However, the exploration of such themes should not be taken as a mere statement of a dichotomy: Segal states that such a “disjunction between man and the rest of nature… does not remain absolute”. Rather, as Wouter Oudemans explains, the Greeks viewed such things as nomos and physis in the context of a wider “cosmology”: “In Greek eyes the cosmos is not only the order of sharply distinguished entities, it is a battlefield of conflicting forces”, with each entity eternally in a struggle with other entities and with its own limits. Segal frames this struggle as a mapping of “spatial configurations”: in the case of the struggle between man and beast, man is threatened by the beast world pushing up from below, but he is also illuminated by the radiance of the Olympian gods above”, whose form is essentially the ideal of humanity. For Segal, then, the issue at hand when we talk about the polarity between civilisation and barbarity is a confrontation between man and his limits, as well as between man and beast. In order to demonstrate that man and beast may be more similar than first expected and to expose where man lies in the “spatial relation” of Greek cosmology as a creature that toes the line between beast and the divine.
This appears rather different from how one might consider such a relation between ‘man and beast’ today: rather than seeing such a dichotomy as part of a wider cosmology or set of ‘spatial relations’, we tend to think of the two as being of separate categories, and may wonder where we draw the line between the two or if there is a difference at all. The distinction that I am attempting to highlight is, then, a rather subtle one. For the 5th Century Greeks, man and beast were merely points on a ‘map’ (and whose position was never clearly defined on said map) and on this map axes were constantly intersecting and points changing positions. For the modern, western person such a notion may seem ridiculous, since we think more in terms of categories. For instance, the 5th century Greek may think of ‘Man’ and ‘Beast’ as intersecting with ‘city’ and ‘field’, with Olympian Deities and cthonic deities, etc., and as constantly being subject to moving around on that scale. By contrast, we now tend to think of the dichotomy between man and beast as an issue of identifying what can be successfully categorised as either, and not as sliding points on a map or as being interconnected with other dichotomies present in the world.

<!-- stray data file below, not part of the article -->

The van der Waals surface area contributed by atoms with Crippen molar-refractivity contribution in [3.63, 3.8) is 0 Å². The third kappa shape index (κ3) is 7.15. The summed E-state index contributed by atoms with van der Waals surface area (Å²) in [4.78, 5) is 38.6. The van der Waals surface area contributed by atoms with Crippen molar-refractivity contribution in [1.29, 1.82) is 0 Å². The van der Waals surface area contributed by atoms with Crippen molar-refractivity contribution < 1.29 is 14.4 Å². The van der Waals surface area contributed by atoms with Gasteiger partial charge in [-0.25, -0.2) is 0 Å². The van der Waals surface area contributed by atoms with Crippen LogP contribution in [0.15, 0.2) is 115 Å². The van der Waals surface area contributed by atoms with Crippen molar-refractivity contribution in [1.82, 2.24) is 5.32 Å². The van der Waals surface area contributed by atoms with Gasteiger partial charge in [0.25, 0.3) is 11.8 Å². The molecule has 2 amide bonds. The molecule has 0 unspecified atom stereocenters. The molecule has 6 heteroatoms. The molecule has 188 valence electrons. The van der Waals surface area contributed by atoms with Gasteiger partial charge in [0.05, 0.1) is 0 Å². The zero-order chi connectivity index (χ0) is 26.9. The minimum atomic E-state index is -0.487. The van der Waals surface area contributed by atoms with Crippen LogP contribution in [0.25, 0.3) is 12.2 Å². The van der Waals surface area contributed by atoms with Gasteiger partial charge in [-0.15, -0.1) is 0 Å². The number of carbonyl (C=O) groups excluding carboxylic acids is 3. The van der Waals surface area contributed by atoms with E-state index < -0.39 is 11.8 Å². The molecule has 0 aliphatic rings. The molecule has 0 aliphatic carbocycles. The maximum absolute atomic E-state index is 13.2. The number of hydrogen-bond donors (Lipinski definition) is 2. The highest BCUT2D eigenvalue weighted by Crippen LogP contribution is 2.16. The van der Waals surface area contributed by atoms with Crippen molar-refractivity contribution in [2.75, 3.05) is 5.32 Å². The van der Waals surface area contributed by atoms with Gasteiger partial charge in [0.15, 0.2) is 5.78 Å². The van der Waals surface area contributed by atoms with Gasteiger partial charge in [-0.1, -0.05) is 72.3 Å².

Women of Trachis is perhaps the ideal theatrical exploration of such a spatial relation. Segal sees the story as being one of “Deianeira’s domestic tragedy”, a tragedy whose nature is tied inextricably with the oikos and with the theme of civilisation, coming into conflict with Heracles, who “never emerges entirely from the remote and mythical past and from the ancient powers that he vanquishes”. As such, it “places us at the intersection between man and beast, between civilization” and barbarity. Within the text itself one can readily see examples of this, such as the repeated reference and comparison of Heracles to beasts and to mythical creatures like the Hydra or Nessus, the Centaur. However perhaps the clearest and most interesting example of such a polarity between civilisation and barbarity being present in the play is in Hyllus’ description to Deianeira of Heracles’ supposed death in lines 745-771: